Tuesday, November 16, 2004

The Problem with Ontologies

The Ontology Problem: A Definition with Commentary" "If the Ontology Integration Problem is not solved it will not be possible to answer a semantic search query across the open Web for a question such as "find all software products that work with Linux and are open-source and are endorsed by people or companies I trust." Why not? Because while there could be tons of raw RDF and OWL instance data out on the Web that is relevant from various ontologies, unless it either all uses the same ontology or all the ontologies that various instances refer to are integrated, the query agent will have no way of making sense of or normalizing the results. Of course, the query agent could simply run the query on all data from all ontologies it knows about, and then just present the results in a single list, sorted by ontology -- but as we've seen above, different ontologies might mean different things by classes with the same names -- and thus the results returned may not really be relevant or well-ordered."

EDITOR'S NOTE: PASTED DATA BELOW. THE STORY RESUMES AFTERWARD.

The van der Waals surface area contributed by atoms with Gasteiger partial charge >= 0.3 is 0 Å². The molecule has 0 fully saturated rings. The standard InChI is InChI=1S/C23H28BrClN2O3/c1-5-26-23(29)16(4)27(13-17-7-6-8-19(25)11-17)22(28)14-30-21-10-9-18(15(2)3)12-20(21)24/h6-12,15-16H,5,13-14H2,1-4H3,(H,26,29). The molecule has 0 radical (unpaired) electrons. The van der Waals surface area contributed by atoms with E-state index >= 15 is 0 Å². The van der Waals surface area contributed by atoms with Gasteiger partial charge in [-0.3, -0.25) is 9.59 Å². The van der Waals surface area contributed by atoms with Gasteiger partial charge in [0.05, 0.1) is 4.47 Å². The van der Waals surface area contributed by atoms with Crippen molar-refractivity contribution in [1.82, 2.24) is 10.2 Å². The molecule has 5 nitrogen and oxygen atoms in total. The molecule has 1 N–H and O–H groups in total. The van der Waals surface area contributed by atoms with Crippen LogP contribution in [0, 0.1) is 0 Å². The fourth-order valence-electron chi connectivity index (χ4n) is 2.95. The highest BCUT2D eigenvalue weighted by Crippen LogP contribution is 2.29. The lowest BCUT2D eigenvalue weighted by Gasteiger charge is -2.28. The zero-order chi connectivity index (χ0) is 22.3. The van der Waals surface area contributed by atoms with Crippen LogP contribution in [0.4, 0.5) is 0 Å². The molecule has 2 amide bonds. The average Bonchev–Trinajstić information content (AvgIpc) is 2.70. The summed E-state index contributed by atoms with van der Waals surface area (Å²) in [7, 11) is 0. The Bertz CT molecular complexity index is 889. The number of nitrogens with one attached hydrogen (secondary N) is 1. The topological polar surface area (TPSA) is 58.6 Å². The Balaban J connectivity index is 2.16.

"I believe the solution will ultimately stem from a solution to the Upper Ontology Problem -- if we can solve that problem, then much of the Ontology Integration Problem will go away as most ontologies will automatically be inter-mapped at the Upper-Ontology Level at least. If we had a standard Upper Ontology and furthermore, if this standard were to include concepts for mapping between ontologies and expressing shades semantic mapping and structure between ontological definitions, then mapping would be even easier."
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